"Why in the world would we want to change the subject to comprehensive immigration reform," said Rep. John Fleming, R-La., who called it a "suicide mission" for the GOP.
Aside from election hopes and concerns, some of the deep-seated opposition on immigration stems from Obama's willingness in the past year to waive or suspend parts of his health care law and his pronouncement in his State of the Union speech that he would bypass Congress on some issues.
"There is a trust gap that is a major obstacle," Diaz-Balart said.
Still, the business community, advocacy groups and other proponents are optimistic about House action this year, with many in the GOP arguing that it was imperative to eliminate a major political drag on the party ahead of the next presidential election.
A White House official said the details of a legalization plan would be crucial and administration support could hinge on whether those given legal status would have the option to eventually become citizens. Still, the official said the White House was buoyed by Republican progress on the issue and will be watching to see if the GOP might be willing to move closer to the president on citizenship and other aspects of the legislation.
Administration and congressional officials have suggested that Republicans could put legislation on the House floor in late March or early April.
The House principles set out by Boehner say "there will be no special path to citizenship for individuals who broke our nation's immigration laws — that would be unfair to those immigrants who have played by the rules and harmful to promoting the rule of law."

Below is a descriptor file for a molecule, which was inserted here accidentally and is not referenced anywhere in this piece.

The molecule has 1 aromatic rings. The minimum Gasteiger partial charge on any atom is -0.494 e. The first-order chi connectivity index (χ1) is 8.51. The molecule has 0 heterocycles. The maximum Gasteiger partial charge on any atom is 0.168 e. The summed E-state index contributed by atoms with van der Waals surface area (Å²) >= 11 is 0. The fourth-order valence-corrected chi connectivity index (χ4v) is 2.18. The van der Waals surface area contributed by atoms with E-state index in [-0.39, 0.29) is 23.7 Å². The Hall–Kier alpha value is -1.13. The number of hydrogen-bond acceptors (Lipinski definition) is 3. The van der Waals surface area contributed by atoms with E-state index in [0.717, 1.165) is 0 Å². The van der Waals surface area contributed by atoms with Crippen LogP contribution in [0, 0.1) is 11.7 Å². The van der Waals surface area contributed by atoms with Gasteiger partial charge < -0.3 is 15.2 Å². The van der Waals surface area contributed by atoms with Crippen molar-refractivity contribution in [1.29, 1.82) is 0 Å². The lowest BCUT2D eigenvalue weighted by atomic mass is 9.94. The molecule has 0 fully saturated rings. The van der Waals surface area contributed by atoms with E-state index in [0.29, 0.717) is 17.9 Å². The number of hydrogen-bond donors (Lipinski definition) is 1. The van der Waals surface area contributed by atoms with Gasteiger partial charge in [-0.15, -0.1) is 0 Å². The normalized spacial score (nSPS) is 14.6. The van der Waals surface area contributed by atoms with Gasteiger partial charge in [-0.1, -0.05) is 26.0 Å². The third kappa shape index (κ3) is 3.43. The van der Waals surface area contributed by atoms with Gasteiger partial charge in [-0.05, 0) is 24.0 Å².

Still that wouldn't preclude millions from trying to obtain permanent legal residence, often known as a green card, through sponsorship by an employer or adult child. Those individuals could later seek citizenship.
The House principles "say no special pathway. It doesn't say no pathway," Rep. Luis Gutierrez, D-Ill., told reporters.
While strong majorities of Hispanics continue to back a pathway to citizenship, a Pew Research Center poll in December found that being able to live and work in the U.S. legally without the threat of deportation was more important to Latinos, by 55 percent to 35 percent.
Associated Press writers Julie Pace in Washington and David Espo in Cambridge, Md., contributed to this report.
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